Microsoft presents dramatic changes to Windows-A A +A
Friday, October 26, 2012
NEW YORK -- Microsoft on Thursday launched the campaign for the most dramatic changes to its Windows operating system in years, with Windows 8 designed to run on both PCs and the increasingly popular tablet computers.
"We kicked off a new era for Microsoft and a new era for our customers," Ballmer said.
Windows 8 attempts to bridge the gap between personal computers and tablets with its touch-enabled interface. Another version of Windows 8 is being released for smartphones next week.
Windows 8 represents a big risk for Microsoft because it looks and operates so much differently than previous versions.
The redesign discards the familiar "start" button and menu that Windows has had since 1995 when users are operating in a desktop mode, a change that critics believe will almost certainly provoke howls of protest. But many reviewers applaud Microsoft for overhauling Windows so it greets users with a mosaic of tiles displaying applications instead of relying on the desktop icons that served as the welcome mat for years.
The redesign could frustrate many long-time users and cause them to consider checking out computers made by Apple Inc., which has been gaining market share in the past few years.
Microsoft's decision to sell a Windows 8 tablet also threatens to alienate the device makers who license Windows 8 for their desktop PCs, notebook computers and tablets.
It's a gamble that Microsoft felt it had to take because people are increasingly embracing smartphones and tablets such as Apple's hot-selling iPad to take care of their computing needs. The shift has contributed to decline in PC sales, hurting Microsoft and the makers of desktop and laptop machines, including Hewlett-Packard Co. and Dell Inc.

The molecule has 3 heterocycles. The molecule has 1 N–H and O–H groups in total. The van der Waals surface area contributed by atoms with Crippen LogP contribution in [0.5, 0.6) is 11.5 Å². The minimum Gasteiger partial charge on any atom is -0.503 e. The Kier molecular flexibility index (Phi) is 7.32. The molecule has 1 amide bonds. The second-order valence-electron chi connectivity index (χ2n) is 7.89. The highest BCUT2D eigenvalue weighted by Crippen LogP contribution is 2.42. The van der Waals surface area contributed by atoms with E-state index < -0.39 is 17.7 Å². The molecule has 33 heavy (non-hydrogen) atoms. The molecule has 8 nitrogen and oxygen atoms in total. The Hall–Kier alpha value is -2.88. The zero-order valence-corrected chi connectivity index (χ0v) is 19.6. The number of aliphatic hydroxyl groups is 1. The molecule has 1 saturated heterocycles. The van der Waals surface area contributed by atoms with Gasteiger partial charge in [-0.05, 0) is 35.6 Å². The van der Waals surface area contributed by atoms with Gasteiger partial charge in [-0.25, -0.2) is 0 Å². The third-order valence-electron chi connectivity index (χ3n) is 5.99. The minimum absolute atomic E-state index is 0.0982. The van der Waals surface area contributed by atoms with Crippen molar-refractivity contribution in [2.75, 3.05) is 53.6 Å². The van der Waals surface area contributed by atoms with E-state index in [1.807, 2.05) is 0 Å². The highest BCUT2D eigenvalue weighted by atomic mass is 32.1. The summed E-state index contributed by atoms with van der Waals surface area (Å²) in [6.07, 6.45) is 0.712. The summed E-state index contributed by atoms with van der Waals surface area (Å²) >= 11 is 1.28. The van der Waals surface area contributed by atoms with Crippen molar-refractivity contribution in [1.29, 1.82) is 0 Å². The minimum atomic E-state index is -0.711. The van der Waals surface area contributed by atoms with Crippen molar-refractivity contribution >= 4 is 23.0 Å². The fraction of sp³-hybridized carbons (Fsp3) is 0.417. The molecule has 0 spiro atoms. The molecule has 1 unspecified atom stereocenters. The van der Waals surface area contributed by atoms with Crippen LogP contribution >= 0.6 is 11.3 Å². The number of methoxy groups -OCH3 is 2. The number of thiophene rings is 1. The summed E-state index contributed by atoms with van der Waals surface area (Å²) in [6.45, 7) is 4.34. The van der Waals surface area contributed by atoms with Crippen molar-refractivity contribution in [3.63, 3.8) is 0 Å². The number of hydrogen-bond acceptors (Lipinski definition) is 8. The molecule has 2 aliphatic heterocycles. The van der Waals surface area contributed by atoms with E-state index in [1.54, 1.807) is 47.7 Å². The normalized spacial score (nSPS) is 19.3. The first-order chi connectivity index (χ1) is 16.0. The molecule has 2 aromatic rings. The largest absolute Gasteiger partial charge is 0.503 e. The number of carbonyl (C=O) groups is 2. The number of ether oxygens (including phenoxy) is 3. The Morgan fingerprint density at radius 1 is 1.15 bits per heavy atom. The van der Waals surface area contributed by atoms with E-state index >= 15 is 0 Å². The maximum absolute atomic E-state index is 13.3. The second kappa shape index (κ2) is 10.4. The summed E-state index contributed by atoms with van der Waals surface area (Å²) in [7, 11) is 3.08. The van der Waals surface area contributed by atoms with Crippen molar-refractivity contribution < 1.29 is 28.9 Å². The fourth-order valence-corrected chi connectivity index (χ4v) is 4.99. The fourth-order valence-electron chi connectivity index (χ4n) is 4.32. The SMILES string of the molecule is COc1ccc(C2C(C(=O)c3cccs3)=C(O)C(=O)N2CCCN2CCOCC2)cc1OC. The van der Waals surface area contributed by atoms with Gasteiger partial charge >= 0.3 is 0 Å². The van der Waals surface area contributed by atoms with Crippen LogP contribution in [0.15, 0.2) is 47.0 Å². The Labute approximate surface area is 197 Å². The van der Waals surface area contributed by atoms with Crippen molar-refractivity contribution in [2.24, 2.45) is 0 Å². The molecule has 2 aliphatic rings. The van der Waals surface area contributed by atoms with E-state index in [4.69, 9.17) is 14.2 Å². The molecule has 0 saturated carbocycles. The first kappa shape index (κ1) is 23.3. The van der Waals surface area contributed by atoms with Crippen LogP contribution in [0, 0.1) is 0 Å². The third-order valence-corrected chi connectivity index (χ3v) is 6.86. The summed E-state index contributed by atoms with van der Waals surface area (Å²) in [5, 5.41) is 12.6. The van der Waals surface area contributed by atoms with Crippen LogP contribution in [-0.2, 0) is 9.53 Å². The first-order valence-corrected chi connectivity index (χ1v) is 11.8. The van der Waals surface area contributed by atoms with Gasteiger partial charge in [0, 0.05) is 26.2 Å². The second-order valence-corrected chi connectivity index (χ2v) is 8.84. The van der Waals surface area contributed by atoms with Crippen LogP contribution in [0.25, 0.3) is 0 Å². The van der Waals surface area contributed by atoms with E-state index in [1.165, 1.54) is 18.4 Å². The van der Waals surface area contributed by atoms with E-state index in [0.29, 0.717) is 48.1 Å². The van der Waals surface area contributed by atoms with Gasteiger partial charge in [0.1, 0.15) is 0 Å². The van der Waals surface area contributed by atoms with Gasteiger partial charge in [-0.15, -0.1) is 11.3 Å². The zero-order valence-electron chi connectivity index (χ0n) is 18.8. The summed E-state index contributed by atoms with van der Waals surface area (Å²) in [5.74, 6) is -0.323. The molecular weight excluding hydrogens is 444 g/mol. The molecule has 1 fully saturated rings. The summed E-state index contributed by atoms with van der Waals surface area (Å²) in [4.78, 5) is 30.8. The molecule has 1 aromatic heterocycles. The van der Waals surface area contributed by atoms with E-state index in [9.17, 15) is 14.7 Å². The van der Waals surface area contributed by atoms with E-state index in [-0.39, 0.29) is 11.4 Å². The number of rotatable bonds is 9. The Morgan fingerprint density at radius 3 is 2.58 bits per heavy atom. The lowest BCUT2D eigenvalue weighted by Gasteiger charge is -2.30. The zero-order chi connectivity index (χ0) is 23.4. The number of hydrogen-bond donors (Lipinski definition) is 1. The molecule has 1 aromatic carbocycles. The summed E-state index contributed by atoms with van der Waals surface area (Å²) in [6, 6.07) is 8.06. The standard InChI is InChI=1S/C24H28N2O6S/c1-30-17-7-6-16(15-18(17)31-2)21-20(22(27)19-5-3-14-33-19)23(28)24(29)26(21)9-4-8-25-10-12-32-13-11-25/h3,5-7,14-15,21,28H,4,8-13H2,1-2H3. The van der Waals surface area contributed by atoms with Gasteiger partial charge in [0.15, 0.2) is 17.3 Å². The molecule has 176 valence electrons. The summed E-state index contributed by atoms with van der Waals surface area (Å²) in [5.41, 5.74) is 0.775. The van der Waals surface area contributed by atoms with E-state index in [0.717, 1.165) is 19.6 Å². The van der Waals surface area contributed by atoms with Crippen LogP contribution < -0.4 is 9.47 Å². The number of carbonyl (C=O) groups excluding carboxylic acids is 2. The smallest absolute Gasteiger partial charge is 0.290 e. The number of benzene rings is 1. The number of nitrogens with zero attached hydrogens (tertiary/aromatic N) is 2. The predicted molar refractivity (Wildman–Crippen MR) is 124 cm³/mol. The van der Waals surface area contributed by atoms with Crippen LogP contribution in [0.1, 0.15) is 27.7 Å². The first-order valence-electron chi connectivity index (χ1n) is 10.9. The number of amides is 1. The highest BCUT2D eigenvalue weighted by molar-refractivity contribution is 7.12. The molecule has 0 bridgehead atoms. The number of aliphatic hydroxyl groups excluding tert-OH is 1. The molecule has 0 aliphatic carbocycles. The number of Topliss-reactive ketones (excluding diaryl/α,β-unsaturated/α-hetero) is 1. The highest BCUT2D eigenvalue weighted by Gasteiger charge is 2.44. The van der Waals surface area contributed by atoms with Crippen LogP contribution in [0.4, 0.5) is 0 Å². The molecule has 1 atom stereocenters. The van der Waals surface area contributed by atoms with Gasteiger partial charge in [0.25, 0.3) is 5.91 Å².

Microsoft shares dipped 4 cents to $27.87 in Thursday's early afternoon trading.
The launch event comes amid other tablet offerings ahead of the holidays. Apple Inc. unveiled its iPad Mini with a 7.9-inch (20-centimeter) screen on Tuesday. Amazon.com Inc. and Barnes & Noble Inc., makers of the 7-inch (17.7-centimeter) Kindle Fire and Nook Tablet, are coming out with larger versions next month.
The Windows event also heralded the launch of the software company's Surface tablet, its first venture into making computer devices. The device goes on sale Friday, as will computers and other tablets running Windows 8.
Wedge Partners analyst Kirk Adams expects Microsoft to trail its rivals in fourth-quarter tablet sales.
One factor that might dampen enthusiasm for the Surface is its price -- $599 with its touch keyboard cover -- and its availability for purchase only from a limited number of Microsoft stores and online, Adams said. He said consumers may be reluctant to buy the device until they can try it in person.
Meanwhile, most analysts believe companies and governments will hold off on upgrading to Windows 8 for at least another year. About half of business users still haven't upgraded to Windows 7 from Windows XP, which came out in 2001. (AP)